Morning markets: wheat extends rally but corn rebound stalls

Was the revival in wheat futures in the last session a one-off, or the start of something more sustained?

It certainly lasted into early deals on Monday, and it was the specialist varieties, hard red spring wheat as traded in Minneapolis and Kansas City hard red winter wheat, which outperformed speculators' favourite, Chicago soft red winter wheat.

'Possible quality damage'

After all, it is hard red winter wheat, grown in the central and southern US Plains, which is at the centre of fundamental concerns.

The crop has been hurt by drought for much of its growing season and, while rains have now arrived, these are now slowing harvesting and threatening quality.

"Concern has been raised about possible quality damage to hard red winter wheat due to rain," said CHS Hedging.

"Concerns related to potentially heavy rains in eastern portions of the hard red winter wheat belt are offering relative support to the Kansas City market," said Brian Henry at Benson Quinn Commodities.

Already, they have hampered harvesting in Texas and Oklahoma, and while the harvest in many areas of KS is likely a week or more away, "the timing of these rains is far from ideal".

Harvest time rains can encourage sprouting and reduce gluten levels, so reducing milling quality.

'Hot, dry conditions continue'

In slowing the harvest, the rains also mean less pressure from the seasonal ramp-up in supplies and farmer selling.

And another weather threat is maintaining a presence in the market too, in terms of the dryness in Russia which, while apparently easing in the Central district, is still a concern in Volga Valley.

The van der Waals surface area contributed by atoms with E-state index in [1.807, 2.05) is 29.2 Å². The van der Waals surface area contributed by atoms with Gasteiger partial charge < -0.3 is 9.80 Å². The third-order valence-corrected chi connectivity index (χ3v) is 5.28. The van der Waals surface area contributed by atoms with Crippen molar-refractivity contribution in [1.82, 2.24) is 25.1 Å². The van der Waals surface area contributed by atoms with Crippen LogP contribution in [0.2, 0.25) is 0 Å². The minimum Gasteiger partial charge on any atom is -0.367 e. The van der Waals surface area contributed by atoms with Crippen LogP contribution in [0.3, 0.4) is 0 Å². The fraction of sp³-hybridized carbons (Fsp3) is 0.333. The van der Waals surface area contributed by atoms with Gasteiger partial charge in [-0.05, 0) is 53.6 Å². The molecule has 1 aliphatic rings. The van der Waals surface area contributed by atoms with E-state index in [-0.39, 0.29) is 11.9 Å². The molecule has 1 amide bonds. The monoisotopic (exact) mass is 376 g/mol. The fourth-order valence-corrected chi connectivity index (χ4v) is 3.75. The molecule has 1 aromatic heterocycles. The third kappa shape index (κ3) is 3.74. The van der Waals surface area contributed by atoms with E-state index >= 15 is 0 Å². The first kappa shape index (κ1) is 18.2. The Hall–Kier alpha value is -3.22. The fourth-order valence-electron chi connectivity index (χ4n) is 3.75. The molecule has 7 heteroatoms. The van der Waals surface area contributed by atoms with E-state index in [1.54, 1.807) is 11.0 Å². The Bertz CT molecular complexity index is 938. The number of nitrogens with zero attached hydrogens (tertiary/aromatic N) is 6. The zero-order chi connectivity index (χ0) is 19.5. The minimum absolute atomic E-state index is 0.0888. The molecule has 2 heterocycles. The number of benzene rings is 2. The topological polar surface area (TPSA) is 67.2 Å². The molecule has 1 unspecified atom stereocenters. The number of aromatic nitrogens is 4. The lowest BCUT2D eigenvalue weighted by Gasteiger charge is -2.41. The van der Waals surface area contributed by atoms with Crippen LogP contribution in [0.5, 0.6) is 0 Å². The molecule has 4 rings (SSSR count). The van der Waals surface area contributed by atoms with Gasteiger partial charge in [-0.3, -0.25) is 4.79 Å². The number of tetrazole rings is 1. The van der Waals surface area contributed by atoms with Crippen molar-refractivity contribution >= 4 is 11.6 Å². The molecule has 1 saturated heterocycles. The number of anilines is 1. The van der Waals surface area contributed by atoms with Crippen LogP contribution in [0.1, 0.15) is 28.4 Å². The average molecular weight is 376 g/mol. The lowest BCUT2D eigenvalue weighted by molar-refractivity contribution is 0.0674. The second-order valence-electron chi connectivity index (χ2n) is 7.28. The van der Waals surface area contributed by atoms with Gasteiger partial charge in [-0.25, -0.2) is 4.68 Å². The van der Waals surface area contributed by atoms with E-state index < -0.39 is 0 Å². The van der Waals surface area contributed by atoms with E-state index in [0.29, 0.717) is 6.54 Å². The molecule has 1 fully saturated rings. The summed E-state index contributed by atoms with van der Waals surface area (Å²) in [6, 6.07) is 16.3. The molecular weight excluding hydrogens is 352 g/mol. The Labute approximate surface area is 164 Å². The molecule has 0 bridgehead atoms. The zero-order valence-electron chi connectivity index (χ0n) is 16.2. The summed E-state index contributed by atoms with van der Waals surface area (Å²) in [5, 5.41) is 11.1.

"Hot, dry conditions continue in Russia's Volga Valley," CHS said.

While the region is in fact due for "light showers", this will provide only "some limited relief", weather service MDA said.

'Limits the aggressiveness'

Technical factors are also playing a part in wheat's recovery, with the Chicago July contract on Friday showing the key pattern of trading outside the range of the previous session, but closing higher.

"This type of price action typically limits the aggressiveness of would be fund sellers," Mr Henry said.

Furthermore, the contract on Monday touched its 10-day moving average for the first time in a month, in adding 1.0% to $7.16 a bushel as of 08:40 UK time (02:40 Chicago time).

Kansas City's July contract gained 0.8% to $7.41 a bushel, with its Chicago peer rising 0.4% to $6.21 a bushel.

There is some talk of a purchase by Brazil of US hard red winter wheat too, adding support from the demand side to prices.

But can the gains stick?

"Current technical structure favours a correction opposed to a rally from the current levels," Mr Henry said.

China data

Soybeans also managed a positive start, adding 0.4% to $14.63 a bushel for July delivery, with the new crop November contract gaining the same to $12.24 a bushel.

A positive session on the Dalian exchange in China, the top soybean importing country, helped, with the January lot up 0.6% at 4.503 yuan a tonne in closing deals.

And, in fact, China was broadly positive for markets, with data on Sunday showing its exports rising by 7% last month, more than had been expected, at a time of softening imports too.